Those are nice demo's but, it makes me wonder, would we really want those in a browser. I mean Music Visualisation can already been done well by media players such as WMP(Yeah, I still use that too along side video plugins, so sue me.) and you can also have a library of your songs in those programs, allowing you to choose what ever song you want to see the visualisation for. All games, like mario kart, work fine in an .exe, so why change it, you'd also be forced to go online if you had games in your browser. As for all of the modeling, the only thing I can see that to be good for would be for game developers wanting to show off their character models or world models or whatever, and I can already see that in screenshots.
  • DjNDBDjNDB Moderator
    edited August 2009
    Rawr wrote: »
    Those are nice demo's but, it makes me wonder, would we really want those in a browser

    I don't know much about the demos, because i still use firefox 3.0.x until some add ons have been ported and i see a need for change, but part of the Features are HTML5 Elements which could replace proprietary and therefore problematic plugins in some places such as Flash, Real Player and Quicktime.
    That kind of progress is important, because the Web needs standards and not several different approaches for the same thing.
    I am worried when I see the competition between JavaFX, Silverlight and Flash. Just more junk for the Browser to handle. Although I like Java, but that's not the point.

    Who knows what people come up with when the possibilities exists. Just look at AJAX. The technology has been existing for years, and suddenly, several years later, someone comes up with a way of using it that is considered a revolution for web applications.
  • edited August 2009
    The SSL vulnerability is still open in MSIE8 according to all reports I've found. If you do know otherwise, you may want to amend Microsoft's own report.

    The demos are naturally just that: demos. They're not useful on their own, they just show what the technology is capable of so that when it is needed, people know that it can be done.
  • edited August 2009
    Oh thats a different one than I was thinking of, since you said since half a year ago, when it would seem it was actually 3months for this one. :P There have been updates recently taking care of other CVE's lately, so they aren't sitting around doing nothing I guess. But meh. Edit: just checked Sun's and other websites site, with their reports on those CVE's and apparently they meaning Firefox only fixed it a couple of days ago.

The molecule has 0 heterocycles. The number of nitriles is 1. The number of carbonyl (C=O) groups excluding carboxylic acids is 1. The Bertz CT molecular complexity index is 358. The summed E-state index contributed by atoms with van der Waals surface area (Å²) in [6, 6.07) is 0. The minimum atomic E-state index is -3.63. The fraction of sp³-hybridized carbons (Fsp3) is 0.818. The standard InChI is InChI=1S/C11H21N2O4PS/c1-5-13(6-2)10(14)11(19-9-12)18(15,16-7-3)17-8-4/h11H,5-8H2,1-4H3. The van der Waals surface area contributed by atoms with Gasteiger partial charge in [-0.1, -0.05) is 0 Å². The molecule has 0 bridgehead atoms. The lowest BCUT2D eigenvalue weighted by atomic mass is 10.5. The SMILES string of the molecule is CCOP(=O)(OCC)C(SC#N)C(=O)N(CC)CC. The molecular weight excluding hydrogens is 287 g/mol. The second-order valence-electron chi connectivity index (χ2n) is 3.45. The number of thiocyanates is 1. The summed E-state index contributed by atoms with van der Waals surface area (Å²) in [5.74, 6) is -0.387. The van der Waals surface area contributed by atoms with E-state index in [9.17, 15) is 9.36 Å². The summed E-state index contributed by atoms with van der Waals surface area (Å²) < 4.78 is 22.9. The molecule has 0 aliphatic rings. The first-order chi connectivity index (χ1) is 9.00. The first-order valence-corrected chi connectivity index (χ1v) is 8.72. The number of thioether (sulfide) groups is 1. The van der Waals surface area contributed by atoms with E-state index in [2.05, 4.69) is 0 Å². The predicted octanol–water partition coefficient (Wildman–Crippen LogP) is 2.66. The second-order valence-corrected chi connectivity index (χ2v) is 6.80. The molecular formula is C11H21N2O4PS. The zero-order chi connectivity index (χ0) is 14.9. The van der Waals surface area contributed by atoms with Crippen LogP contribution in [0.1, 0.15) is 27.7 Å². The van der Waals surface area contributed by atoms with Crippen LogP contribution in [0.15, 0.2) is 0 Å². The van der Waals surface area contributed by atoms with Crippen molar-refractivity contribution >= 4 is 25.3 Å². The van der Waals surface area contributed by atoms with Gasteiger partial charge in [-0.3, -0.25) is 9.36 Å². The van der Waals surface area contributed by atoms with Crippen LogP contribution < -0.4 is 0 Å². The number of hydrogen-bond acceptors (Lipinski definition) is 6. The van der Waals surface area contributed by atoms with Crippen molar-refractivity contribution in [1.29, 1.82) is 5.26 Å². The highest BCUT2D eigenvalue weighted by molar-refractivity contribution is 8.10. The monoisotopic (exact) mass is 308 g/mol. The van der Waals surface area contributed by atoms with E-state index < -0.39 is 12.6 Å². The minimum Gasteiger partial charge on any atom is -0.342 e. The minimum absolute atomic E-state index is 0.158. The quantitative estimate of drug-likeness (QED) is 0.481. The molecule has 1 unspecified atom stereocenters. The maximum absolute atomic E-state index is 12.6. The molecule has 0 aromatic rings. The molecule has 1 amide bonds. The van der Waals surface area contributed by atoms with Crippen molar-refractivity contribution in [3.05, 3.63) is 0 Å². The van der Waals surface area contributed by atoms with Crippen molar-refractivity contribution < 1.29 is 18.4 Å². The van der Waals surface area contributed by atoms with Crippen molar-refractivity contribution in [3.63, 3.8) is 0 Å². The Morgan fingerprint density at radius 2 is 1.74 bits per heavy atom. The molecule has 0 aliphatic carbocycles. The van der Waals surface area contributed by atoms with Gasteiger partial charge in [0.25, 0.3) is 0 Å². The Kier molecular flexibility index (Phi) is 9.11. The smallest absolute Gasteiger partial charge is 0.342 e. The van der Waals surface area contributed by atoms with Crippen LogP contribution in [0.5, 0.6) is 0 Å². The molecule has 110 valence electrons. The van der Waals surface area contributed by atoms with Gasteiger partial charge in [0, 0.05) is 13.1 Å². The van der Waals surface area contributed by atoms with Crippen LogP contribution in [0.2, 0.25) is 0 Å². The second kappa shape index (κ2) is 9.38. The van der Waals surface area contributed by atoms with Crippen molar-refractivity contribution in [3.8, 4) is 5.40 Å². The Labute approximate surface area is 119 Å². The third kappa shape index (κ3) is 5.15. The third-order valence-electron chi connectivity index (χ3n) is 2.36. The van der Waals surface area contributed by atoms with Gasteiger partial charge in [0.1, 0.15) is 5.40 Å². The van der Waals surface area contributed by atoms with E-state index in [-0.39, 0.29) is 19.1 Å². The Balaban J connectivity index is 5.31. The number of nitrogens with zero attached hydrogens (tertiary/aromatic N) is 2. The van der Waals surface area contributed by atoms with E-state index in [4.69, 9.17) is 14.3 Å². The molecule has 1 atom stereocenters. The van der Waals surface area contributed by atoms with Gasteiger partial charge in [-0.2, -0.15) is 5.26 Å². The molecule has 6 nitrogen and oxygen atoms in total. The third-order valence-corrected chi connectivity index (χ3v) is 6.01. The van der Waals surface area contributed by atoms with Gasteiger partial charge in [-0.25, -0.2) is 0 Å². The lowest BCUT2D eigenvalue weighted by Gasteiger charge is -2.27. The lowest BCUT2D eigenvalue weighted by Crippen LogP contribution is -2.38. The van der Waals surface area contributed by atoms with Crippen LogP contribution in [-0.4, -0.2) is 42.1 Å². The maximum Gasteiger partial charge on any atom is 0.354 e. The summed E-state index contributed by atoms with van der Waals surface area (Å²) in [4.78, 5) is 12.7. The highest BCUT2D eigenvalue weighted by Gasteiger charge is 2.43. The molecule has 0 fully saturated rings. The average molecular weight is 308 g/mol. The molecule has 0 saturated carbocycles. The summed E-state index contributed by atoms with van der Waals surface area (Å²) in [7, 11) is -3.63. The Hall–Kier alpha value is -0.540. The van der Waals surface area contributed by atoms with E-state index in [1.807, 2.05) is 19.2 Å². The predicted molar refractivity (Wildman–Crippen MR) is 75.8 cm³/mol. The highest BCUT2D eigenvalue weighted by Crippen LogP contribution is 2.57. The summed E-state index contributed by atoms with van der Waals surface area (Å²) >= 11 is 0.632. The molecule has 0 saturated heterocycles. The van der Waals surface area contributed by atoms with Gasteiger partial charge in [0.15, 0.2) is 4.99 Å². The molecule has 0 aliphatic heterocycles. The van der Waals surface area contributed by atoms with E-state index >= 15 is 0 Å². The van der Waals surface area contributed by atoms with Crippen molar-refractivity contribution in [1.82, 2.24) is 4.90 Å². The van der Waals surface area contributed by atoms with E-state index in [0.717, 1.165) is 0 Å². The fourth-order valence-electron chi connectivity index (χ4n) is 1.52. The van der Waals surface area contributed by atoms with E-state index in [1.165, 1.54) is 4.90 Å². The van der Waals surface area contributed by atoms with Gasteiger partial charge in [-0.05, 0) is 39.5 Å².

@DjNDB, You're right one day someone may find an ingenius way to incorporate those demo's into something revolutionary for webpages, but that day isn't today.
  • edited August 2009
    BTW, if you have Firefox 3.5 installed anyway right now, here are a few little demos I've written that show off what you can do with a modern browser (they're pretty unpolished, but you'll get the idea). They could be faster with a bit of optimization, but they're already lightyears ahead of what you can do in MSIE.

    Music visualization
    Voxel island
    Mario Kart
    3D Model viewer
    Dynamic texturing

    So, Firefox can do Mode 7 now?
  • edited August 2009
    Not the way you think :) We'll have to wait for Firefox 4 until we get a true 3D API as the WebGL spec is still in its early stages. The demo you see here actually works quite differently: It uses a displacement map to transform a flat image into a perspective one (or in the case of the pseudo-voxel demo 5 displacement maps). Alternatively, you can use Canvas to implement your own rendering algorithms, but it's difficult to do textures at a similar speed, that's why the 3D model viewer demo (which is implemented via Canvas) only uses flat polygons so far.

    If you want to see the current progress on the GL API, check out http://www.c3dl.org/ . You'll need Vlad's WebGL plugin ( https://people.mozilla.com/~vladimir/canvas3d/ ), which right now is only available for 3.5b4 though
  • edited August 2009
    So, Firefox can do Mode 7 now?

    *And* Blast Processing. Consider your mind blown. :p